Meanwhile the Blackburn’s next design was nearing completion. This was the ‘Mercury 1’, of which eight were produced in three distinct types. Most made their first flights from Filey sands and the first of these was a two-seater. It was on this machine that Hucks qualified, in front of Aero Club officials at Primrose Valley on 18th May 1911. 17th May, the day previous, Hucks had completed a 19ml flight to Scarborough and back, reaching a height of 1200ft – almost a world record for that time. On the day of his examination, Hucks. after a successful flight was asked to repeat same to clear up a technical point. In doing this, his propellor sheared off and in the subsequent forced landing the aircraft was damaged and Hucks injured. Never-the-less Hucks was awarded his certificate No.91. Soon repaired there were now two Blackburn monoplanes operating from The Blackburn School of Flying. The two Bleriots now disappear from the picture completely although the writer has heard reports of a Bleriot flying ‘in the Dales’ at that period.

Hucks continued as Chief Flying Instructor (CFI) and pupils were taught to fly although Hucks remains the only pilot to obtain his Aero Club Certificate at Filey. He also made a number of notable flights, one being a night-flight from Filey Sands, on to Bridlington, then up to Scarborough and back to Filey, the last ten miles with a failing engine. He landed successfully with the aid of bonfires lit on the beach. August 1911 saw Hucks leave Filey with a new single-seater Blackburn ‘Mercury 2’ in a bid for the Daily Mail £10,000 Circle of Britain Contest. Unfortunately he had to retire early but went on an extended tour of the West Country which was very successful. Although keeping in touch with Blackburn, his employment was severed and his position of CFI at Filey being taken by one Hubert Oxley who commenced his duties on 3rd September 1911. Meanwhile Hucks went on to achieve fame as the first Englishman to perform a loop in an aircraft.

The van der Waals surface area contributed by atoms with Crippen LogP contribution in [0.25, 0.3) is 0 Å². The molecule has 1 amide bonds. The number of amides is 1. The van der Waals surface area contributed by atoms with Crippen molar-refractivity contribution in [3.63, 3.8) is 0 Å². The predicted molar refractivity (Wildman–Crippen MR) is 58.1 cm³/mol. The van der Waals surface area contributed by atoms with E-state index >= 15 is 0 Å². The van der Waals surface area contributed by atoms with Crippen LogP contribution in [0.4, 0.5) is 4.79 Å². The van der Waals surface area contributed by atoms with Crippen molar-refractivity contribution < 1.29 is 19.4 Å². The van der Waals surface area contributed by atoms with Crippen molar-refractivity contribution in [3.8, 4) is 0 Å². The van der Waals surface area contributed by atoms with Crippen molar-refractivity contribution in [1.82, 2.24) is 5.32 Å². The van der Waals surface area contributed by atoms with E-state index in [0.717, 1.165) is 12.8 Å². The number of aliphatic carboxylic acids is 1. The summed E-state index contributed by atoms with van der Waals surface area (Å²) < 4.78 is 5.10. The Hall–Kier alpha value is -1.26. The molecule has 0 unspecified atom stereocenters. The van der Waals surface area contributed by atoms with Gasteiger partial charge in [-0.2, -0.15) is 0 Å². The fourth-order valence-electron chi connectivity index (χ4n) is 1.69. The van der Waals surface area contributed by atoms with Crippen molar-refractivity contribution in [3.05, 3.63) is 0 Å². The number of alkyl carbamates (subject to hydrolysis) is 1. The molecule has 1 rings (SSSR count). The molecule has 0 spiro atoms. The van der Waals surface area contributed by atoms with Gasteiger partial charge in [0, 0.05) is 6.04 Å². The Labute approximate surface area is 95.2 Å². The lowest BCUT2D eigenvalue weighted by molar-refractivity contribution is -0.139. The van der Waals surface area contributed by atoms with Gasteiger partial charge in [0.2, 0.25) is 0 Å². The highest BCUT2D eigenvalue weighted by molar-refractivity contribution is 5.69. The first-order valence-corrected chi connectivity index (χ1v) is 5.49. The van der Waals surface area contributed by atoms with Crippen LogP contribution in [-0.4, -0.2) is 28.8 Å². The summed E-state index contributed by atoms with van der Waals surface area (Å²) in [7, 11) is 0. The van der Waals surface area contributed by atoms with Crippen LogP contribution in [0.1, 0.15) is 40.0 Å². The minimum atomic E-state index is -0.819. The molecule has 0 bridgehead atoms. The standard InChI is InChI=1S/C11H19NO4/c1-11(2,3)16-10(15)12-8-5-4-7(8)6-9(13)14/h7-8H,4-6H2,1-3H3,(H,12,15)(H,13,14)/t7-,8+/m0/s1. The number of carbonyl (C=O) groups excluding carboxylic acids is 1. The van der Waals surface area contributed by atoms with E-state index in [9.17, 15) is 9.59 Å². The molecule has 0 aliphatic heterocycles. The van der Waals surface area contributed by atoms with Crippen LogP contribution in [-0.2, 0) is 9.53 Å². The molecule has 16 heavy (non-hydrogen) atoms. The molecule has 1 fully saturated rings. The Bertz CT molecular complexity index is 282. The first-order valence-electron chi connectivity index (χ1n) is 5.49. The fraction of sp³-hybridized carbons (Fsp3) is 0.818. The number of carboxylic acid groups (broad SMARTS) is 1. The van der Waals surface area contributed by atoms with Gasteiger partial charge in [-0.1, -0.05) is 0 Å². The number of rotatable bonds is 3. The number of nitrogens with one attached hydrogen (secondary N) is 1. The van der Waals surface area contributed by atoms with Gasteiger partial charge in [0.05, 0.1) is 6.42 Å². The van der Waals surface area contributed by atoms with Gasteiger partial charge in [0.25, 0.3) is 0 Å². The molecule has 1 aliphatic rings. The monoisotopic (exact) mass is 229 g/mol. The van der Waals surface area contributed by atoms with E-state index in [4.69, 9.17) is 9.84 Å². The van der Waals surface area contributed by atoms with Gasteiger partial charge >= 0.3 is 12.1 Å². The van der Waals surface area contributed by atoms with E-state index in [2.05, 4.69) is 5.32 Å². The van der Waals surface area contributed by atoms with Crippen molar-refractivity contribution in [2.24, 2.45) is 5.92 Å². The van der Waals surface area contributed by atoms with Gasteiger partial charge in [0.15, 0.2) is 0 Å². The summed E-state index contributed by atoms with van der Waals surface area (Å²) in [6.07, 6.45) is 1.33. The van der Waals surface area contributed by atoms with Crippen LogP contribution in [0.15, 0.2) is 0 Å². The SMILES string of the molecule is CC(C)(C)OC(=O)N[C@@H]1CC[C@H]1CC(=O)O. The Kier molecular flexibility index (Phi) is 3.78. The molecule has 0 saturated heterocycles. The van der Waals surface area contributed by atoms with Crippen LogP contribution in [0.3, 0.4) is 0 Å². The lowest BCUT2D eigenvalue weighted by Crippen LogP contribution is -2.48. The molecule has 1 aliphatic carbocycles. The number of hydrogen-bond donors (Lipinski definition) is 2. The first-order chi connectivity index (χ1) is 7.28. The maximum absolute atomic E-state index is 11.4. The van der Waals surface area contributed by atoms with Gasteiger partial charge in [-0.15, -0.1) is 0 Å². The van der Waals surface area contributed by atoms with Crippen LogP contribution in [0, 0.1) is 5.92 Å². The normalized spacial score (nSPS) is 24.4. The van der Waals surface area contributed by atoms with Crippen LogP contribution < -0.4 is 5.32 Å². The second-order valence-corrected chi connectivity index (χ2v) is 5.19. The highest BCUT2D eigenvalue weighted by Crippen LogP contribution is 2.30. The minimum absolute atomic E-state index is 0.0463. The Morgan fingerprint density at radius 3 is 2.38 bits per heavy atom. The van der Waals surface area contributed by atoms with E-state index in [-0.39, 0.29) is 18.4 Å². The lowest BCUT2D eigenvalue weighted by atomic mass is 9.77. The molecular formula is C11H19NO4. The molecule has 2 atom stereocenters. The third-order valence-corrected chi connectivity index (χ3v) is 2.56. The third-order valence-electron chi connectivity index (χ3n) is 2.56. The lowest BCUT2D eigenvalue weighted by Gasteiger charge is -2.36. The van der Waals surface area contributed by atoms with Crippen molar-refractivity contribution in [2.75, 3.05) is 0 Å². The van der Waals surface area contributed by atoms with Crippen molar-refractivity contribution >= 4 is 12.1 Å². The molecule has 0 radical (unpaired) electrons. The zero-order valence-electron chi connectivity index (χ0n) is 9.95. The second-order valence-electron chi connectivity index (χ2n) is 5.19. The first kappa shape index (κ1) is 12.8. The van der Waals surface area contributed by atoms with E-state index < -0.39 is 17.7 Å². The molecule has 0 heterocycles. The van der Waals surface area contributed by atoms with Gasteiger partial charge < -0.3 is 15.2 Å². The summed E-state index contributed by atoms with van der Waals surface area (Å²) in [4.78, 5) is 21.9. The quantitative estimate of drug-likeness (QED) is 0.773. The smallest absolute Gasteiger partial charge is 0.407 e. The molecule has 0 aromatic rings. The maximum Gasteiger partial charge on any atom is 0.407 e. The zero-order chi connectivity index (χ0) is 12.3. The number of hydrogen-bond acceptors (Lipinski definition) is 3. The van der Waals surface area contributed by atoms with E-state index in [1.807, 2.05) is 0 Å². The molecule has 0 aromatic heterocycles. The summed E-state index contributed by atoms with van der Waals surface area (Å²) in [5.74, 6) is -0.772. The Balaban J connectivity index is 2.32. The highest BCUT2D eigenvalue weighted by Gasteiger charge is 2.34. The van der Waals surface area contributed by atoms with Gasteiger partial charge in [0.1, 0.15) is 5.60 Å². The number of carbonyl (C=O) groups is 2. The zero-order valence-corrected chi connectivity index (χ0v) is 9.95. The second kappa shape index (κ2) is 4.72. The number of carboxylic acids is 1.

One of Oxley’s first innovations as CFI was to turn the front (passenger) seat of the Mercury 1 (now repaired) around, facing backwards. This was in order that the pupil may visually observe the pilot’s control movements during early flying training. An interesting feature of these early Blackburn monoplanes was the ‘Blackburn Patent Triple Steering Column’. This consisted of a car-style steering wheel, projecting out from the instrument panel which operated the rudder when turned. The elevator was moved up and down (to lift or depress the nose) as was the column. To operate the wing-warping in order to bank the aircraft from side-to-side the column was moved sideways. No pedals being necessary.

A limited amount of ‘joy-riding’ took place at The Aerodrome, Primrose Valley during this period. The first lady passenger in Yorkshire being Miss Cook – a local resident.

The first Blackburn Mercury 111 (a three-seater) took off from the sands on it’s maiden flight on 9thNovember 1911 with Oxley at the controls. Several more flights were made in this machine including another night flight on 27th November 1911. A pupil at the school named Weiss was flying with Oxley in the Mercury 111 on December 6th when immediately prior to landing Oxley lost height in a steep dive (a practice he frequently indulged). Unfortunately on this occasion fabric started to strip off the wings, which then collapsed leaving the fuselage and occupants to crash onto the sands – with fatal results. The remains of Oxley and Weiss were taken into an outbuilding of the ’Three Tuns Hotel’ at Filey pending an inquest and local police impounded any ‘souvenirs’. An inquiry established that the dive had been ‘steeper than normal’ – estimated speed 150mph. Fabric had torn away causing over-stressing, hence breaking-off of the wings. During it’s six-week life the Mercury 111 had been built with a set of parallel wings but these were changed for a new pair of tapered wings (9ft at the roots and 7ft at the tips) prior to the fatal flight. After exhaustive enquiries this factor was eliminated from the cause of the disaster. Oxley had been the only ‘pilot in charge’ (PIC) of the Mercury 111.